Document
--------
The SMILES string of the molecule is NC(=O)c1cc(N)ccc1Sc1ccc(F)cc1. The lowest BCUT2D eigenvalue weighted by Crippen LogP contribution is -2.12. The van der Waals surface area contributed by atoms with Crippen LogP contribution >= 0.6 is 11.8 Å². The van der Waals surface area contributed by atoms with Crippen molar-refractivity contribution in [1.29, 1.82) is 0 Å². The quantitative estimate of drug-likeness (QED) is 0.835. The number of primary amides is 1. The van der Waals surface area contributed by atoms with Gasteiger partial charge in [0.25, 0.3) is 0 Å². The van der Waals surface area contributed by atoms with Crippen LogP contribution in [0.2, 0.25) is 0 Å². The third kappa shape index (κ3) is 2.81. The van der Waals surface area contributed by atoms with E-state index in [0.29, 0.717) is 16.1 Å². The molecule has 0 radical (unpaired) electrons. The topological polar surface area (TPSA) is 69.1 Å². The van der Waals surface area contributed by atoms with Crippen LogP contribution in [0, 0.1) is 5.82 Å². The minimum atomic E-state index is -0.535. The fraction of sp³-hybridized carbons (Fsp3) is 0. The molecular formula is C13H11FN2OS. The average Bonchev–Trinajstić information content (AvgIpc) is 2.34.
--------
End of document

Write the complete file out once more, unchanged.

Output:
The SMILES string of the molecule is NC(=O)c1cc(N)ccc1Sc1ccc(F)cc1. The lowest BCUT2D eigenvalue weighted by Crippen LogP contribution is -2.12. The van der Waals surface area contributed by atoms with Crippen LogP contribution >= 0.6 is 11.8 Å². The van der Waals surface area contributed by atoms with Crippen molar-refractivity contribution in [1.29, 1.82) is 0 Å². The quantitative estimate of drug-likeness (QED) is 0.835. The number of primary amides is 1. The van der Waals surface area contributed by atoms with Gasteiger partial charge in [0.25, 0.3) is 0 Å². The van der Waals surface area contributed by atoms with Crippen LogP contribution in [0.2, 0.25) is 0 Å². The third kappa shape index (κ3) is 2.81. The van der Waals surface area contributed by atoms with E-state index in [0.29, 0.717) is 16.1 Å². The molecule has 0 radical (unpaired) electrons. The topological polar surface area (TPSA) is 69.1 Å². The van der Waals surface area contributed by atoms with Crippen LogP contribution in [0, 0.1) is 5.82 Å². The minimum atomic E-state index is -0.535. The fraction of sp³-hybridized carbons (Fsp3) is 0. The molecular formula is C13H11FN2OS. The average Bonchev–Trinajstić information content (AvgIpc) is 2.34.